Conakry, Guinea (Reuters) – One person was killed in Guinea’s capital late on Wednesday during protests over fuel price hikes, in the most serious unrest since a military junta took power last year.
Gunfire rang out in Conakry overnight as people barricaded streets and set tyres alight in protest over a 20% increase in the price of gasoline, a Reuters reporter and witnesses said.
“Angry young people went out to protest and clash with security forces,” said Souleymane Bah, a resident of the city’s Koloma neighbourhood. “We heard several gunshots. There was also teargas.”
One protester was shot dead by security forces, according to the National Front for the Defence of the Constitution (FNDC), a coalition of politicians and activists that opposed former President Alpha Conde’s efforts to hold onto power.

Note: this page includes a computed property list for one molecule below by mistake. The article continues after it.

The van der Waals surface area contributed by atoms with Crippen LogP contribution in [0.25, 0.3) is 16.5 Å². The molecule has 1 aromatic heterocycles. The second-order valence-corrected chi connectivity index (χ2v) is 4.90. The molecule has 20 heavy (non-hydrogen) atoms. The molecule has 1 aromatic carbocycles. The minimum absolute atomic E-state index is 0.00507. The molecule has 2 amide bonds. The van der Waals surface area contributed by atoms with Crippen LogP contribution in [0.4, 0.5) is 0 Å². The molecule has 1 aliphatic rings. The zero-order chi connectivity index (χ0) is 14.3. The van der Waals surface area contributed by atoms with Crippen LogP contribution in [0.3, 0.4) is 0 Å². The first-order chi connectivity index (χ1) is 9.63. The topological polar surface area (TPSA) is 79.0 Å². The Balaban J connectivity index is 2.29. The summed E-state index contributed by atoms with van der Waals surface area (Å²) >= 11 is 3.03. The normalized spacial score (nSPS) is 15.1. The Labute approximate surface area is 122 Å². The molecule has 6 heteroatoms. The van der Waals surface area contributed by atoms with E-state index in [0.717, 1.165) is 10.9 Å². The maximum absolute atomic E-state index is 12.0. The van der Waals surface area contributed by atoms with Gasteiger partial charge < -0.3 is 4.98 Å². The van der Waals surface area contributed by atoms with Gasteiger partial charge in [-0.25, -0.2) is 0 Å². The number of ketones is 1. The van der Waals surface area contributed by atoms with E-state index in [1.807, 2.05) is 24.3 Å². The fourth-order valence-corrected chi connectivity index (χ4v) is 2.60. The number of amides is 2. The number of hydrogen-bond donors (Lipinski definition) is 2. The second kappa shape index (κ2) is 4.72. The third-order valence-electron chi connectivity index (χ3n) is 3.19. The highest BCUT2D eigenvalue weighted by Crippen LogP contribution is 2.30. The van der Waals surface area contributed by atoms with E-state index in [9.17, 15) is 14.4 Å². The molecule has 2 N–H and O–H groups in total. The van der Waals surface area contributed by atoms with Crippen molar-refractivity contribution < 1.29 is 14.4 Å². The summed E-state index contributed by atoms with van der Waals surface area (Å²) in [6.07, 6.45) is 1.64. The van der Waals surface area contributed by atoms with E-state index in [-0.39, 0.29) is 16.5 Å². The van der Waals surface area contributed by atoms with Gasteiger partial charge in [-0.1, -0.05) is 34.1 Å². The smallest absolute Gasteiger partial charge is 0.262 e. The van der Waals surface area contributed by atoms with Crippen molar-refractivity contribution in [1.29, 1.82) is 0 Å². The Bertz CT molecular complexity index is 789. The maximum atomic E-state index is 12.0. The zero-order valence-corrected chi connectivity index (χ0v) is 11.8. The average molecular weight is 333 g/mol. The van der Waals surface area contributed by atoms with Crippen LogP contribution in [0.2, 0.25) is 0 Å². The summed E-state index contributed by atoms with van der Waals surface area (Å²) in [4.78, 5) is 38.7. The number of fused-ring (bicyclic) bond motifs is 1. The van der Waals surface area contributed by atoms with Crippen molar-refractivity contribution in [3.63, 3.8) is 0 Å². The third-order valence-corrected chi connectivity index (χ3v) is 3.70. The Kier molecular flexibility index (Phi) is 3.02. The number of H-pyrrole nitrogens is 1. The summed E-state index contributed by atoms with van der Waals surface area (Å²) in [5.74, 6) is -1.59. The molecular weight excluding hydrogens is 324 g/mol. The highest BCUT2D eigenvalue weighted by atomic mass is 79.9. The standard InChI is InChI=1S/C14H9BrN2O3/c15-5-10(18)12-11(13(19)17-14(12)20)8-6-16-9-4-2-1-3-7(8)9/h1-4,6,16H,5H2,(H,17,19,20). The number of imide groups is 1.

A family member of the victim, who asked not to be named, confirmed he had been killed in the protest.
Security Minister Bachir Diallo promised an investigation. “I energetically condemn the actions that led to the loss of life,” he told reporters.
Wednesday’s protests were by far the largest since Colonel Mamady Doumbouya led a coup against Conde last September. Conde had changed the constitution to allow himself to stand for a third term in office in 2020, sparking widespread anger.
Many of Conde’s opponents, including FNDC leaders, cautiously welcomed the coup, but relations with Doumbouya’s junta have since soured.
Last month, the main opposition parties rejected a 36-month transition to democratic elections that was approved by the interim parliament. The protests on Wednesday took place in neighbourhoods known as bastions of opposition support.
In its statement, the FNDC said the security forces’ response “contrasts with Colonel Doumbouya’s rhetoric when he took power, which excoriated killings during protests”.
Following criticism of the 36-month timeline, the junta last month banned all public demonstrations, drawing a rebuke from the United Nations.